Since the 1950’s human beings have produced more than 8.3 billion metric tons of plastic and 6.3 billion metric tons of it has been discarded, becoming plastic waste – and one way or another we’re still living with nearly all of it. Only about 30% of plastic ever produced is still in use – the rest has been disposed of in one of three ways: 79% accumulated in landfills and the environment 12% incinerated 9% recycled
If you watched Blue Planet II, or even if you didn’t, you probably know by now that a lot of plastic has ended up in our oceans and it’s slowly killing our sea creatures, fish and birds.
If you’re careful to recycle all the plastic you can you might wonder why this is happening. Perhaps most other people are too careless to recycle and there are too many litterbugs about. The philosophy of the Greener Godalming group is that we are all on a journey, both of understanding what problems our modern way of life is causing and also of putting more sustainable changes into practice. We all have different abilities and circumstances, so we won’t all be able to do the same things. While a few people may throw plastic bags and bottles away without thinking, the truth is that we are producing far more plastic than we can recycle. Moreover, plastic degrades so it has to be down- cycled rather than truly recycled. Much of the plastic we use degrades so much that local councils don’t collect it for recycling.
Even if all the plastic could be put somewhere that kept wildlife safe from it, the amount in single-use plastic around the world is also making Climate Change happen faster.
In the recent three part BBC documentary War on Plastic, Hugh Fearnley-Whittingstall discovered that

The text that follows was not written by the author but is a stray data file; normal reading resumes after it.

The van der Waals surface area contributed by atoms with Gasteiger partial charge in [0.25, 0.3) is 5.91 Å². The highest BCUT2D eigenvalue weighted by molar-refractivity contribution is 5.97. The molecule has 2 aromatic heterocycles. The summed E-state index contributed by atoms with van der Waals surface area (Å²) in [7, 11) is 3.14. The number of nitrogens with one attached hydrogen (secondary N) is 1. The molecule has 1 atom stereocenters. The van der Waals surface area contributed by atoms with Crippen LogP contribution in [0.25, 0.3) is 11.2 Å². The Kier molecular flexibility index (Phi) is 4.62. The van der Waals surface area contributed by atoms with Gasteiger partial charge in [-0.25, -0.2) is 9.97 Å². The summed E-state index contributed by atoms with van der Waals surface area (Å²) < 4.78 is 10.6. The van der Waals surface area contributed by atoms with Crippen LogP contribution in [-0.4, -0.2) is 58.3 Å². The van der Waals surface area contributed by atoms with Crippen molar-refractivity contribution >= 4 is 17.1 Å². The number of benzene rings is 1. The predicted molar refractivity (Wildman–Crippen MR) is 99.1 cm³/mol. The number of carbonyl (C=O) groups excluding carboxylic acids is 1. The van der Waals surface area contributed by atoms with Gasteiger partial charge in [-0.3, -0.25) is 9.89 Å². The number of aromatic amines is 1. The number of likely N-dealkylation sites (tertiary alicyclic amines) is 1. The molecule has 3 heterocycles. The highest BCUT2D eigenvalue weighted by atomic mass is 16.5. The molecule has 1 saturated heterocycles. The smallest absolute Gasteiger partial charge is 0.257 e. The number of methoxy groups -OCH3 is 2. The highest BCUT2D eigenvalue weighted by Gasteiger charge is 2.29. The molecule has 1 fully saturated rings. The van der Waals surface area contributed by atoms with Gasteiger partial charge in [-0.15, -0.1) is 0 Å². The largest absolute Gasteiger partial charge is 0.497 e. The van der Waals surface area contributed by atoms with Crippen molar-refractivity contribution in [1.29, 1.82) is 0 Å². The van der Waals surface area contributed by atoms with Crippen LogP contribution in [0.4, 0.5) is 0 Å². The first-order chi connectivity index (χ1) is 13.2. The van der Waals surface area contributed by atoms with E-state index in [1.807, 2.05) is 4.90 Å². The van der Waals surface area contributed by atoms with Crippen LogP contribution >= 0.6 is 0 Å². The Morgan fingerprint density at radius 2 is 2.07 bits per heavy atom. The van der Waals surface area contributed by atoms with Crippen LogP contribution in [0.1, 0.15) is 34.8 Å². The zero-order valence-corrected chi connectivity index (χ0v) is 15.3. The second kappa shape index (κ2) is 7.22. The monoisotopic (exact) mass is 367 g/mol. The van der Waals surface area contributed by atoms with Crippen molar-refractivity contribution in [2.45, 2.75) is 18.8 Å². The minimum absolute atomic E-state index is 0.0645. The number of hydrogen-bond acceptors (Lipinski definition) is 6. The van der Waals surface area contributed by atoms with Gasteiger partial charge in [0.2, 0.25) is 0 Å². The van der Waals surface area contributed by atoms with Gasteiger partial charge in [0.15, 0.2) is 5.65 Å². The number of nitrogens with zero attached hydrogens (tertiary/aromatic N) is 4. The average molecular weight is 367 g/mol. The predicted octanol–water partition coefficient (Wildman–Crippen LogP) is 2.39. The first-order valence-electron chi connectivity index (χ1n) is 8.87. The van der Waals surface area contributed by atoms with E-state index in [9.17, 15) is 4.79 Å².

“Every single minute of every single day a truckload of plastic is finding its way into the world’s oceans – and once it’s there it sticks around for hundreds of years,”
The Huffington post reports that
In the documentary, we hear about a Greenpeace investigation which discovered that household recycling is not always being dealt with properly, and is even finding its way to illegal dumps in Malaysia.
Visiting one site, which Hugh describes as a “dystopian nightmare”, he finds mountains of recycling that’s come straight from our homes – with Sainsbury’s, Tesco, M&S, Flora, Celebrations, Milky Way, Asda and Aldi branding clearly visible. There are also council recycling bags from Wales, Essex and Milton Keynes – and the volume of plastic waste is predicted to increase three fold, Hugh says.https://www.huffingtonpost.co.uk/entry/5-facts-plastic-from-hugh-fearnley-whittingstalls-bbc-documentar_uk_5cf1286ae4b0a1997b68fa9b
Much of the disposable plastic we use isn’t necessary. The plastic industry is part of the fossil fuel industry. Persuading us we need plastic bags, bottles, pots and punnets etc is a way to make money for them, but it’s trashing our beautiful planet and especially our marvellous and mysterious oceans.
Plastic is fantastic for many things but plastic becomes a problem when it’s made to be thrown away after just one use. Supermarkets and manufacturers don’t seem to be in a hurry to ditch disposable plastic, but you and I can start a journey to do just that.
July has been designated the month to go plastic free – or to try and avoid as much disposable plastic as possible. Now seems the ideal time to explore doing just that and for starting another important journey – that of Godalming becoming a Plastic Free Community.